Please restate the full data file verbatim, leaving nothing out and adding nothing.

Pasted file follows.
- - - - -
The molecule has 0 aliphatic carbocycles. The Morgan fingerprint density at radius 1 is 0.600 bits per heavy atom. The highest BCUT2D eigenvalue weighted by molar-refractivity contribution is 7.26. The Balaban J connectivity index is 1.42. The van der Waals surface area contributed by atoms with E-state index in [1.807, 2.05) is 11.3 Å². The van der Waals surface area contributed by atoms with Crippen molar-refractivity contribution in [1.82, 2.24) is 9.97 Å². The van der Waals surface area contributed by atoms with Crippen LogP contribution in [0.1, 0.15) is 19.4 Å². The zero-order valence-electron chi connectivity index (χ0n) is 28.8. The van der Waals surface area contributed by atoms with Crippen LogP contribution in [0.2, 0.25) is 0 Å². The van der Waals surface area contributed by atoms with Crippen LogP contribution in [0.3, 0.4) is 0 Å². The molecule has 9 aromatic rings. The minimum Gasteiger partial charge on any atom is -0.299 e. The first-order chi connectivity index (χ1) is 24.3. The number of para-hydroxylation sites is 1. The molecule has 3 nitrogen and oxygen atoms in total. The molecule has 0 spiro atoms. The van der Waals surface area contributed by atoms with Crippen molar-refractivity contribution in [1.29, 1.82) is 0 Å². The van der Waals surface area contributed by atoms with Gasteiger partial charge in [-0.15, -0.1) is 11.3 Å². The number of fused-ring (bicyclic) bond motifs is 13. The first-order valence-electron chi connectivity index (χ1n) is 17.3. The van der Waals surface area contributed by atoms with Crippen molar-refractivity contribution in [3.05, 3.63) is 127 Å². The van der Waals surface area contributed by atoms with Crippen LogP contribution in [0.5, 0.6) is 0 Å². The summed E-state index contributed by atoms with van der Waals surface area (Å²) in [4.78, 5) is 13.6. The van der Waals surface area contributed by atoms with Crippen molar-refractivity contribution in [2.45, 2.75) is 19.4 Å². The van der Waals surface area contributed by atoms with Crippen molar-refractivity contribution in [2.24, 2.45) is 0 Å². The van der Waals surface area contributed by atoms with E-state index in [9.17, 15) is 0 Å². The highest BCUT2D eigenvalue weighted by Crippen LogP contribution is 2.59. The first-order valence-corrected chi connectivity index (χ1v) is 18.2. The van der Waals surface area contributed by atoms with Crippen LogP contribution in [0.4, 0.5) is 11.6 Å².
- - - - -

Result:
The molecule has 0 aliphatic carbocycles. The Morgan fingerprint density at radius 1 is 0.600 bits per heavy atom. The highest BCUT2D eigenvalue weighted by molar-refractivity contribution is 7.26. The Balaban J connectivity index is 1.42. The van der Waals surface area contributed by atoms with E-state index in [1.807, 2.05) is 11.3 Å². The van der Waals surface area contributed by atoms with Crippen molar-refractivity contribution in [1.82, 2.24) is 9.97 Å². The van der Waals surface area contributed by atoms with Crippen LogP contribution in [0.1, 0.15) is 19.4 Å². The zero-order valence-electron chi connectivity index (χ0n) is 28.8. The van der Waals surface area contributed by atoms with Crippen LogP contribution in [0.2, 0.25) is 0 Å². The van der Waals surface area contributed by atoms with Crippen LogP contribution in [0.3, 0.4) is 0 Å². The molecule has 9 aromatic rings. The minimum Gasteiger partial charge on any atom is -0.299 e. The first-order chi connectivity index (χ1) is 24.3. The number of para-hydroxylation sites is 1. The molecule has 3 nitrogen and oxygen atoms in total. The molecule has 0 spiro atoms. The van der Waals surface area contributed by atoms with Crippen molar-refractivity contribution in [1.29, 1.82) is 0 Å². The van der Waals surface area contributed by atoms with Gasteiger partial charge in [-0.15, -0.1) is 11.3 Å². The number of fused-ring (bicyclic) bond motifs is 13. The first-order valence-electron chi connectivity index (χ1n) is 17.3. The van der Waals surface area contributed by atoms with Crippen molar-refractivity contribution in [3.05, 3.63) is 127 Å². The van der Waals surface area contributed by atoms with Crippen LogP contribution in [0.5, 0.6) is 0 Å². The summed E-state index contributed by atoms with van der Waals surface area (Å²) in [4.78, 5) is 13.6. The van der Waals surface area contributed by atoms with Crippen molar-refractivity contribution in [2.45, 2.75) is 19.4 Å². The van der Waals surface area contributed by atoms with Crippen molar-refractivity contribution in [2.24, 2.45) is 0 Å². The van der Waals surface area contributed by atoms with E-state index in [9.17, 15) is 0 Å². The highest BCUT2D eigenvalue weighted by Crippen LogP contribution is 2.59. The first-order valence-corrected chi connectivity index (χ1v) is 18.2. The van der Waals surface area contributed by atoms with Crippen LogP contribution in [0.4, 0.5) is 11.6 Å².